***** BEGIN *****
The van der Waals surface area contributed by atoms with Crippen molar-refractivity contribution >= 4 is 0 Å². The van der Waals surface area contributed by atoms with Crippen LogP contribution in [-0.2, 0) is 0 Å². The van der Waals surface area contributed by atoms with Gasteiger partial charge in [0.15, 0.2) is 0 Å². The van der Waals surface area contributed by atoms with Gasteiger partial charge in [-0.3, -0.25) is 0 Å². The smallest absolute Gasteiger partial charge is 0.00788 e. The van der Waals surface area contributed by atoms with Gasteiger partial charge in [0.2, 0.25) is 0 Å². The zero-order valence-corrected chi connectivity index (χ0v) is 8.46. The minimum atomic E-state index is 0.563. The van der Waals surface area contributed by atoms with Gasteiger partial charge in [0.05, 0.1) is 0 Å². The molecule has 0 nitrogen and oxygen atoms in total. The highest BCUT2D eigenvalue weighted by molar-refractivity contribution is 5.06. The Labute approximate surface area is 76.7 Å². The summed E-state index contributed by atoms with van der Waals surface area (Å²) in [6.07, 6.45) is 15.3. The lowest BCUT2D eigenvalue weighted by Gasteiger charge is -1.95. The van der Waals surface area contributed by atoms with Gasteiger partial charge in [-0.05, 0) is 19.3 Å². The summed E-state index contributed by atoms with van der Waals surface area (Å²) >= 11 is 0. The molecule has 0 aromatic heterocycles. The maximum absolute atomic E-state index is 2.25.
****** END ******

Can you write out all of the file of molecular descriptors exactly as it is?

The van der Waals surface area contributed by atoms with Crippen molar-refractivity contribution >= 4 is 0 Å². The van der Waals surface area contributed by atoms with Crippen LogP contribution in [-0.2, 0) is 0 Å². The van der Waals surface area contributed by atoms with Gasteiger partial charge in [0.15, 0.2) is 0 Å². The van der Waals surface area contributed by atoms with Gasteiger partial charge in [-0.3, -0.25) is 0 Å². The smallest absolute Gasteiger partial charge is 0.00788 e. The van der Waals surface area contributed by atoms with Gasteiger partial charge in [0.2, 0.25) is 0 Å². The zero-order valence-corrected chi connectivity index (χ0v) is 8.46. The minimum atomic E-state index is 0.563. The van der Waals surface area contributed by atoms with Gasteiger partial charge in [0.05, 0.1) is 0 Å². The molecule has 0 nitrogen and oxygen atoms in total. The highest BCUT2D eigenvalue weighted by molar-refractivity contribution is 5.06. The Labute approximate surface area is 76.7 Å². The summed E-state index contributed by atoms with van der Waals surface area (Å²) in [6.07, 6.45) is 15.3. The lowest BCUT2D eigenvalue weighted by Gasteiger charge is -1.95. The van der Waals surface area contributed by atoms with Gasteiger partial charge in [-0.05, 0) is 19.3 Å². The summed E-state index contributed by atoms with van der Waals surface area (Å²) >= 11 is 0. The molecule has 0 aromatic heterocycles. The maximum absolute atomic E-state index is 2.25.